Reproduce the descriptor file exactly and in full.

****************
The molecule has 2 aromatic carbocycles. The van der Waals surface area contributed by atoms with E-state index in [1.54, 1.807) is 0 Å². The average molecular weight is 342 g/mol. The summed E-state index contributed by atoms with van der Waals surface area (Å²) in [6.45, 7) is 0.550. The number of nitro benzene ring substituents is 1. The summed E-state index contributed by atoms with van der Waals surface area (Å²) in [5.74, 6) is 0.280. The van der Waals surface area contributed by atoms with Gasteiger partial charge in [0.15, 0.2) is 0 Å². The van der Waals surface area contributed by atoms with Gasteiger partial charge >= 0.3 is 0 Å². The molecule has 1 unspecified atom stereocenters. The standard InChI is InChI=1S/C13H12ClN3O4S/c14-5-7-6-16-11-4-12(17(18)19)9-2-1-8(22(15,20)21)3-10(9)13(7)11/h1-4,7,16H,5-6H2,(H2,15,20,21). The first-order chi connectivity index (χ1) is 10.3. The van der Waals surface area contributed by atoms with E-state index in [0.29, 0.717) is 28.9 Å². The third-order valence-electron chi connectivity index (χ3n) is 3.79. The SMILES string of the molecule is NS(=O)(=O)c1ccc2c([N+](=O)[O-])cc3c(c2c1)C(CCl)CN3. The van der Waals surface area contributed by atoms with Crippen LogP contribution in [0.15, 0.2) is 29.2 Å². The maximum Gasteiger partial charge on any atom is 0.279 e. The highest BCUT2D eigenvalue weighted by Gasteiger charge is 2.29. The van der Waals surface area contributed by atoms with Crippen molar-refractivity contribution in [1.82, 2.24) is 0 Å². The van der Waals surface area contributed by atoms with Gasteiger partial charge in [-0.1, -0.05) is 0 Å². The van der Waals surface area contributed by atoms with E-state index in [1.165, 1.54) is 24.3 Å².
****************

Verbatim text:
The molecule has 2 aromatic carbocycles. The van der Waals surface area contributed by atoms with E-state index in [1.54, 1.807) is 0 Å². The average molecular weight is 342 g/mol. The summed E-state index contributed by atoms with van der Waals surface area (Å²) in [6.45, 7) is 0.550. The number of nitro benzene ring substituents is 1. The summed E-state index contributed by atoms with van der Waals surface area (Å²) in [5.74, 6) is 0.280. The van der Waals surface area contributed by atoms with Gasteiger partial charge in [0.15, 0.2) is 0 Å². The van der Waals surface area contributed by atoms with Gasteiger partial charge >= 0.3 is 0 Å². The molecule has 1 unspecified atom stereocenters. The standard InChI is InChI=1S/C13H12ClN3O4S/c14-5-7-6-16-11-4-12(17(18)19)9-2-1-8(22(15,20)21)3-10(9)13(7)11/h1-4,7,16H,5-6H2,(H2,15,20,21). The first-order chi connectivity index (χ1) is 10.3. The van der Waals surface area contributed by atoms with E-state index in [0.29, 0.717) is 28.9 Å². The third-order valence-electron chi connectivity index (χ3n) is 3.79. The SMILES string of the molecule is NS(=O)(=O)c1ccc2c([N+](=O)[O-])cc3c(c2c1)C(CCl)CN3. The van der Waals surface area contributed by atoms with Crippen LogP contribution in [0.15, 0.2) is 29.2 Å². The maximum Gasteiger partial charge on any atom is 0.279 e. The highest BCUT2D eigenvalue weighted by Gasteiger charge is 2.29. The van der Waals surface area contributed by atoms with Crippen molar-refractivity contribution in [1.82, 2.24) is 0 Å². The van der Waals surface area contributed by atoms with Gasteiger partial charge in [-0.1, -0.05) is 0 Å². The van der Waals surface area contributed by atoms with E-state index in [1.165, 1.54) is 24.3 Å².